*****


Someone spits in a meal that's been made for one of the managers whose on break. No one likes this guy, he's humorless and a hard-ass. Still, after the cook throws down his dare, a series of people come and go through the kitchen, none willing to do the actual spitting. It's never clear why the cook doesn't do the spitting himself, especially because he seems really invested in it. Then a waitress flies into the kitchen. At that moment the cook is repeating his salivary request. Without hesitating or even breaking stride, she turns her head and hawks a loogie right onto the plate. She's a blur, in and back out of the kitchen before we even realize what happened. Wait, did it happen? Did you see her do it?

The manager that no one likes tucks into his meal. Bon appetit, I guess.

*****

A pipsqueak of a waiter unwisely mouths off to a tough-as-nails waitress one night. I would certainly never mess with this girl. She threatens to beat the snot out of him, and then places a call to her boyfriend, very loudly for us all to hear. Boyfriend's coming over to kick your ass and he's huge, she informs pipsqueak. Thus begins the long wait for the ass kicking to commence. Pipsqueak hides out in the back of the restaurant, practically vibrating with fear. He's begging people to walk him out, as protection, and one by one we all turn him down. Eventually I hear that he bolts for the door and leaps into a waiting car, which speeds away. He'd called his mother to pick him up, apparently. Boyfriend never did show.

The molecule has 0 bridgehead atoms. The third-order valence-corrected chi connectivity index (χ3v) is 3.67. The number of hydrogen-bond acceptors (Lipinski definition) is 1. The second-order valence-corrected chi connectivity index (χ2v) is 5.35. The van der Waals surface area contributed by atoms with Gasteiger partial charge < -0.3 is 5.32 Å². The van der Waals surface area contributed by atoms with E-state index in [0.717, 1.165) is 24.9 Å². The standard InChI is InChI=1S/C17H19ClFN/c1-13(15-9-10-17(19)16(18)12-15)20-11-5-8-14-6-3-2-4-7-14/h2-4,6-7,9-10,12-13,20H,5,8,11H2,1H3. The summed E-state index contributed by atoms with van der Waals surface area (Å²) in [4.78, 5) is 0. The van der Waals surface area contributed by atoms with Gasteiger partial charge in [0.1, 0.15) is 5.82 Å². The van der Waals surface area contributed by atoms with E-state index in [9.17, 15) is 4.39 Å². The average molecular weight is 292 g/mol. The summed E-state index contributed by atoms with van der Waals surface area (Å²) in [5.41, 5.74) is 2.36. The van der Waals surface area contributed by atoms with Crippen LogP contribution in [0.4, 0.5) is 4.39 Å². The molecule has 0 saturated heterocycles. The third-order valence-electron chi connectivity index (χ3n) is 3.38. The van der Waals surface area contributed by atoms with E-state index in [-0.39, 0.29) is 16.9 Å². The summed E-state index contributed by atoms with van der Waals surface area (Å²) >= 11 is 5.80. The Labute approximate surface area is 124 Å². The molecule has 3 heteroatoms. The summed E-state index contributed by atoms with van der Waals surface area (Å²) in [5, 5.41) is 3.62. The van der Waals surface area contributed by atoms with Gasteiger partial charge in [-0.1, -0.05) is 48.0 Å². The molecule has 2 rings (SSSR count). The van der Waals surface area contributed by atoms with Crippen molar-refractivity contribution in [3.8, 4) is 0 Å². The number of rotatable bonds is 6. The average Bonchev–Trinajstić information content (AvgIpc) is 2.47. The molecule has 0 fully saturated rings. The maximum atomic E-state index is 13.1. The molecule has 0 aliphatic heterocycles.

*****

A group of us waiters spend inordinate amounts of time staring out one of the windows at the Friendly's restaurant next door. We're experiencing serious pangs of jealousy and imagining life is full of rainbows and unicorns over there. Chances are it sucks to work there too, but we can't fathom it would suck as much as working here does. Most of the time we're not even hiding our Friendly's pining, causing customers to look at us incredulously as we ignore them to dream of a life spent serving the Jim Dandy or Reese's Pieces Sundaes. Dream big, young turks.

*****


"Don't eat the food" becomes our mantra. We repeat it every time one of us goes on break. Yet, never fail, we wind up eating there most times. Convenience and cost savings (we get a minimal discount, gee thanks) win out over our health, clearly. The food at Ponderosa is often inedible and other times downright scary. Sure, you can indulge in the mac and cheese or chicken wings and probably live to tell the tale, but that's after a prolonged trip to the emergency room to have your stomach pumped.

One time I bite into some bloody chicken. I nearly hurl right there at the table. Look, it's not all bad, some of it's perfectly serviceable food. We're teenagers with a penchant for exaggeration but there's a reason we chant, "Don't eat the food" so often. I don't know why anyone would willingly pay for this food if they didn't have to rush-eat on their break like we do.

*****